25 April 2010

Ben Lomond in April

Having had some trouble with my knee lately, I decided not to risk going walking with a group, preferring to test it out by doing a hill on my own. Ben Lomond was an obvious choice as I had been asked to check on alpine flowers growing on the ledges near the summit and I could start by looking for Purple Saxifrage. This flower is relatively easy to see at a distance and would give a good indication of the best places to visit later in the year.

Spring has really come at last. There were Primroses, Violets, Wood Sorrel and Wood Anemone in flower, and I heard the Cuckoo for the first time this year. High up among the snow patches I spotted a Wheatear.

Wood Anemone

It was a hazy day with a lot of mist on the east side of the ridge near the summit.

There was still a lot of snow high up on the north-facing slopes

I decided to take the alternative route down along the Ptarmigan ridge. I had only just left the summit when I began to find small patches of Purple Saxifrage, so I spent some time noting their position.

Near the summit there are some very steep sections on the path, and there was snow lying on it in several places.

From the Ptarmigan ridge there is an excellent view back to the summit and the ledges below it.

Fortunately my knee stood up well to the test, so I hope to be back up the hills regularly.

17 April 2010

How not to pronounce Eyjafjallajökull

And now I can enlighten you!

Hear some hilarious attempts, and then the correct pronunciation from an Icelander at

Easy isn't it! ...?

Also visit a collection of mispronunciations by news reporters at

26th April

In the last few days, attempting the pronunciation seems to have become a new form of entertainment:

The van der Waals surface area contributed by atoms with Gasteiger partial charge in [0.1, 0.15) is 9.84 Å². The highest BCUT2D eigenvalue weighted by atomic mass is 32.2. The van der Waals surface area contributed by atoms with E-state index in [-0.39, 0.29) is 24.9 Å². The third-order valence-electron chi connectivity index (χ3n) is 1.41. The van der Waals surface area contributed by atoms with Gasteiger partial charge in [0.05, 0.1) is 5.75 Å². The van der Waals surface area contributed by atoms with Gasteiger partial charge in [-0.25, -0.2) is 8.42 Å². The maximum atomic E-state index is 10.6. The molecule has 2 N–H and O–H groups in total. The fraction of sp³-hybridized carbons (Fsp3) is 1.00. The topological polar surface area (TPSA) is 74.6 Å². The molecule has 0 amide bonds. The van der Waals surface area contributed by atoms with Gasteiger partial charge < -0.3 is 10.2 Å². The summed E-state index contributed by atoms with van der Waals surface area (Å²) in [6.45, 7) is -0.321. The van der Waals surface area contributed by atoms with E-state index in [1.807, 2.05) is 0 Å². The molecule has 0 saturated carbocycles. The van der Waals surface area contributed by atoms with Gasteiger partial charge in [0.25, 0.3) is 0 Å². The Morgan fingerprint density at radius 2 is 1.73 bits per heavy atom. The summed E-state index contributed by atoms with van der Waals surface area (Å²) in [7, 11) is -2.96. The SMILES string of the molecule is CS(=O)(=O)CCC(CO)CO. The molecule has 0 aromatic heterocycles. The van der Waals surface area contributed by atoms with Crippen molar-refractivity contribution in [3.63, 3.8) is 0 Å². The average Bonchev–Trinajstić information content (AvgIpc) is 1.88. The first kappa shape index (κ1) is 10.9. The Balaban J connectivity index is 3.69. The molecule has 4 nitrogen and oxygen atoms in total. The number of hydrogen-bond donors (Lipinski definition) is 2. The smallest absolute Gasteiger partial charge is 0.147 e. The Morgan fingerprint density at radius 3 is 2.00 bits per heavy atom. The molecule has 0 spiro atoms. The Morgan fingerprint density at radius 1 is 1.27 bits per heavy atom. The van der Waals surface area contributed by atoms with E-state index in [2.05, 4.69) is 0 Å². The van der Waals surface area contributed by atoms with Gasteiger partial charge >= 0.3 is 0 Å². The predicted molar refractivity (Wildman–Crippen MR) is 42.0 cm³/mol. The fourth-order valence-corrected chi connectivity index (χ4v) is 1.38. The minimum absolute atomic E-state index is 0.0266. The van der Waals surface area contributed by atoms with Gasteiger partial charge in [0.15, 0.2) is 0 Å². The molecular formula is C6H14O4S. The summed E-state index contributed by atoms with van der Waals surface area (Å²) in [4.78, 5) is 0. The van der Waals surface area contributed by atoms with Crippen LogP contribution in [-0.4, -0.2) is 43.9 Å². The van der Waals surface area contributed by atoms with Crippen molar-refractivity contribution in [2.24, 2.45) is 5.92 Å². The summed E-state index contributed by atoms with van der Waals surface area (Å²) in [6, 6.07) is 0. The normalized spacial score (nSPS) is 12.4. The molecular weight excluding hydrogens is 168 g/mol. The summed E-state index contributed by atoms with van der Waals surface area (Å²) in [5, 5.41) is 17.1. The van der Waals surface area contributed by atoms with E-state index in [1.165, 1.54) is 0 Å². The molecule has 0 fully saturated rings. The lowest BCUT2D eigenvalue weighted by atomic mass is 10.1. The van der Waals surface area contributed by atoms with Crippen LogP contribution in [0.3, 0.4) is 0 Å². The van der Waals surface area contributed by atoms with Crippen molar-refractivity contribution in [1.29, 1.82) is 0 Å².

A lesson in how to pronounce it... but it's WRONG!

Another lesson that gets it wrong, but there's help from an Icelandic singer to put you right

Two more ways to pronounce it incorrectly

Yet two more ways

and this guy doesn't even try!

but Human Bobble Head has more success

16 April 2010

Don't try to fly

With incredibly bad timing, on top of the pile of post I received this morning lay a brochure from a travel company asking in large letters,


Yes, well... er... a flight or two might help. But there are few flights to anywhere today, least of all to Iceland.

Having amused myself with the complete inability of anyone I have heard so far to make even a vague attempt at pronouncing "Eyjafjallajökull" correctly, I tried to write a phonetic version, which Fred declared to be just as unpronounceable as the original, so I will not attempt to enlighten you.

Yes I have seen Eyjafjallajökull from all directions, and flown over it more than once while it was peacefully slumbering. I took the picture below when I was flying to Iceland some years ago. Eyjafjallajökull is the white blob to the left of centre. The white blob to the right is Mýrdalsjökull, a much larger ice-cap, also concealing a volcano with the much more easily pronounceable name of Katla, which could also be triggered into eruption by the current activity. The neck between the two, only partly covered in snow, is Fimmvörðuháls - the location of the smaller eruption that took place in March.

Here are some good places to look for more information:

Written by an Icelander, but in English, gives a real feel for what it´s like to be there. Lots of videos and links to other interesting sites, and if you were worried about breathing in volcanic dust, just look at the video of "Driving through volcanic ash"

3 movie webcams. The locations vary from time to time, but currently "Eyjafjallajökull frá Hvolsvelli" is giving the best view

This Swiss site has some excellent photos of the eruption

Current satellite views of Iceland which can be viewed at various resolutions. View previous days by clicking on the "prev" button

Icelandic news in English, with lots of articles about the eruption

Yesterday evening Fred and I decided to go and see if the sunset was better than usual. We weren't convinced that it was more brightly coloured, but at least it was free of vapour trails.

Sunset over Ben Lomond

Now I will attempt to post this, hoping that Blogger can cope with all those funny Icelandic letters.

Added on 18th April 2010

I found this magnificent satellite image of the south of Iceland produced yesterday. Click on it to see a larger version.